Jepsonia malvifolia (Saxifragaceae) is a long-lived perennial herb endemic to the Channel Islands of southern California and Guadalupe Island, Mexico. Twelve populations of J. malvifolia on San Clemente Island were surveyed for their genotype at 21 allozyme loci, revealing high levels of genetic polymorphism. For all individuals across San Clemente Island, 95.2% of loci are polymorphic with AP = 2.90 and HE = 0.179. Populations averaged 60.2% polymorphic loci with AP = 2.42 and HE = 0.158. Most variation is found within rather than among populations (GST = 0.101) although differentiation among populations is significant. Genetic identities range from 0.936 to 0.999 with mean I = 0.975. There is no significant relationship between genetic and geographic distance. Gene flow among populations is Nm = 9.5 based on private alleles and Nm = 2.2 based on FST. Outcrossing rates based on fixation indices average t = 0.753, indicating a primarily outcrossed mating system. The genetic variation observed is unusually high for an insular endemic herb and indicates that J. malvifolia is unlikely to be endangered by genetic factors.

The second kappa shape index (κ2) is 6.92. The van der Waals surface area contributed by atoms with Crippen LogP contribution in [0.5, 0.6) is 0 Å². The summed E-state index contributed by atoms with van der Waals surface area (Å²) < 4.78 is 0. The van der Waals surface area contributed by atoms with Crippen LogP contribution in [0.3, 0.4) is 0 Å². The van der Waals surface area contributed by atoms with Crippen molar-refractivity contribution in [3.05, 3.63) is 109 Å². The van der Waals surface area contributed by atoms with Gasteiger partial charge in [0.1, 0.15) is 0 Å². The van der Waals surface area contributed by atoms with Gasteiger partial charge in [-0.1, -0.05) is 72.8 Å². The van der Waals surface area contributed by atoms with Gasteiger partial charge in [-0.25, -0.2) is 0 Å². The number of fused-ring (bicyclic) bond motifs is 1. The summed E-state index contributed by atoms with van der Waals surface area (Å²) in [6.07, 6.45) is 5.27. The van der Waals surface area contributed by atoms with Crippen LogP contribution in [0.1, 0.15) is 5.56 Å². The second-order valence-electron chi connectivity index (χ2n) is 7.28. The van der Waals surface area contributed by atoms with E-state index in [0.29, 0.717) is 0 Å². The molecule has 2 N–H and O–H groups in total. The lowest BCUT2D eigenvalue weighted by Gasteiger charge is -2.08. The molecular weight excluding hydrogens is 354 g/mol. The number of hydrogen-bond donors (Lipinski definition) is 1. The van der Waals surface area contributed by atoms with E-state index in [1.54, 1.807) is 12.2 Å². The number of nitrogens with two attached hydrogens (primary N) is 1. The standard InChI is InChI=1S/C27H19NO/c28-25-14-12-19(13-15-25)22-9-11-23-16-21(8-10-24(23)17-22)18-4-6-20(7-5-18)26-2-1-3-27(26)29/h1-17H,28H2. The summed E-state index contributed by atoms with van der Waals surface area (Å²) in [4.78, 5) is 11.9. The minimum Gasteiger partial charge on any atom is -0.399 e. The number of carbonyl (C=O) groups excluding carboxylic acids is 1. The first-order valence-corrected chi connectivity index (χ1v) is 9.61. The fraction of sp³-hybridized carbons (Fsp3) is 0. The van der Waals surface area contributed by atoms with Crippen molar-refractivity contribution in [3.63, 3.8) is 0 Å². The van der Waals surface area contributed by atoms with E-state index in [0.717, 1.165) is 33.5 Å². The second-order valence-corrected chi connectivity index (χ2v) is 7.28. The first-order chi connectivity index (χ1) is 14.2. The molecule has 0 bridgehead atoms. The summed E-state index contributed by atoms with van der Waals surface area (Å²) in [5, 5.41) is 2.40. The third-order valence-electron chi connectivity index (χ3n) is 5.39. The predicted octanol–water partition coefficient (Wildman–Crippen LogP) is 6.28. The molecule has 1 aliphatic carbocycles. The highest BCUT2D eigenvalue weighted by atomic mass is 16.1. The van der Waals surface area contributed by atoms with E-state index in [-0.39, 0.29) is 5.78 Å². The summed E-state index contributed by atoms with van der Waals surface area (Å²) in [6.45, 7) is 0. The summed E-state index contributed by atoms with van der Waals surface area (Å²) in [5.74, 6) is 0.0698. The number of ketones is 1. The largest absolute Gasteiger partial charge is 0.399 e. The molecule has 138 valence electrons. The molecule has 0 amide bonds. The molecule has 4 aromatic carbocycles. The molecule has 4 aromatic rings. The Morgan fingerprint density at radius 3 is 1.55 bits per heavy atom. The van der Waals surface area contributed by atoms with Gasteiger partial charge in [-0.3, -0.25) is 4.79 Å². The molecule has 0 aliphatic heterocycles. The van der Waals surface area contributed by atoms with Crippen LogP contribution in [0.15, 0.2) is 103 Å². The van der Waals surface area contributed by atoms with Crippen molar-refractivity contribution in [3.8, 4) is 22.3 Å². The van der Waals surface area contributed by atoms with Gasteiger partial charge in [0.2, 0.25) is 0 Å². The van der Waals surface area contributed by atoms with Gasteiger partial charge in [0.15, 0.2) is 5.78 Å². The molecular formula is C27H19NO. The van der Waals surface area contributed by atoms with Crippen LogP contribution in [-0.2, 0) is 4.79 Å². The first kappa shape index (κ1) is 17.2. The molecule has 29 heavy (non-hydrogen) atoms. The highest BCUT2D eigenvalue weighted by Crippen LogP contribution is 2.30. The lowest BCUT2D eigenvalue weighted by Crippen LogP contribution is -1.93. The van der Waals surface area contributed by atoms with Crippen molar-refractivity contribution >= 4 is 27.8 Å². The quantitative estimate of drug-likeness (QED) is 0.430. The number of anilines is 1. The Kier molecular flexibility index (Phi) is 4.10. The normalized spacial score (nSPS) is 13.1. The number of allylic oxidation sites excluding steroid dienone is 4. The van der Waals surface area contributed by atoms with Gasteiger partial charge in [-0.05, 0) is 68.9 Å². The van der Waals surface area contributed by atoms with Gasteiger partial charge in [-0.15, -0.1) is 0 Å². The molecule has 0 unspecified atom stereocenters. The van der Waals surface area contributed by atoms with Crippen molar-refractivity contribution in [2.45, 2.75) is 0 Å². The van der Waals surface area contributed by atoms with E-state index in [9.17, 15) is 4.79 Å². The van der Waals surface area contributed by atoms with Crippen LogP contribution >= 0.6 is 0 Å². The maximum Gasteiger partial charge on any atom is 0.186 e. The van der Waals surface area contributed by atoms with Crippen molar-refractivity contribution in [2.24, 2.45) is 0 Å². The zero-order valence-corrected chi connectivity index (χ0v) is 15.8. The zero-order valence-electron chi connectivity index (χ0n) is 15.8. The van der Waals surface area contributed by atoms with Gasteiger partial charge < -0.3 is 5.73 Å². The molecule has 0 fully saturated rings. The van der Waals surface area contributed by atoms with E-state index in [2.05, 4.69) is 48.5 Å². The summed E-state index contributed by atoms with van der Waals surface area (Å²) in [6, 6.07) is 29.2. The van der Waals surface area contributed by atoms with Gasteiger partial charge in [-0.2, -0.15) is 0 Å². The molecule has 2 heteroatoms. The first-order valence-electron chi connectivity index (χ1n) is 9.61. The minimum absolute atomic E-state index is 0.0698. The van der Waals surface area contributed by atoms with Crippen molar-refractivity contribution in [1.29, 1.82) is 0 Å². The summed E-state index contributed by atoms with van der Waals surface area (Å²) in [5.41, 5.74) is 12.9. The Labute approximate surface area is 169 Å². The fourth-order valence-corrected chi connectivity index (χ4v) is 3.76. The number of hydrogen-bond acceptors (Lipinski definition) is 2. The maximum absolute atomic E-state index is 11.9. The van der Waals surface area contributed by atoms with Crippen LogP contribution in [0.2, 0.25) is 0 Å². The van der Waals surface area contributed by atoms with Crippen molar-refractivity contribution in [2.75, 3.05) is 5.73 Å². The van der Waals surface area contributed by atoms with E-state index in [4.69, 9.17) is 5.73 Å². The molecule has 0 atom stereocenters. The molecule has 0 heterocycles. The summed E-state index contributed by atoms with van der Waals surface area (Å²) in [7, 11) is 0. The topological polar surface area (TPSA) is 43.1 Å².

Key words: allozymes, conservation, endemic, genetic variation, Jepsonia, Saxifragaceae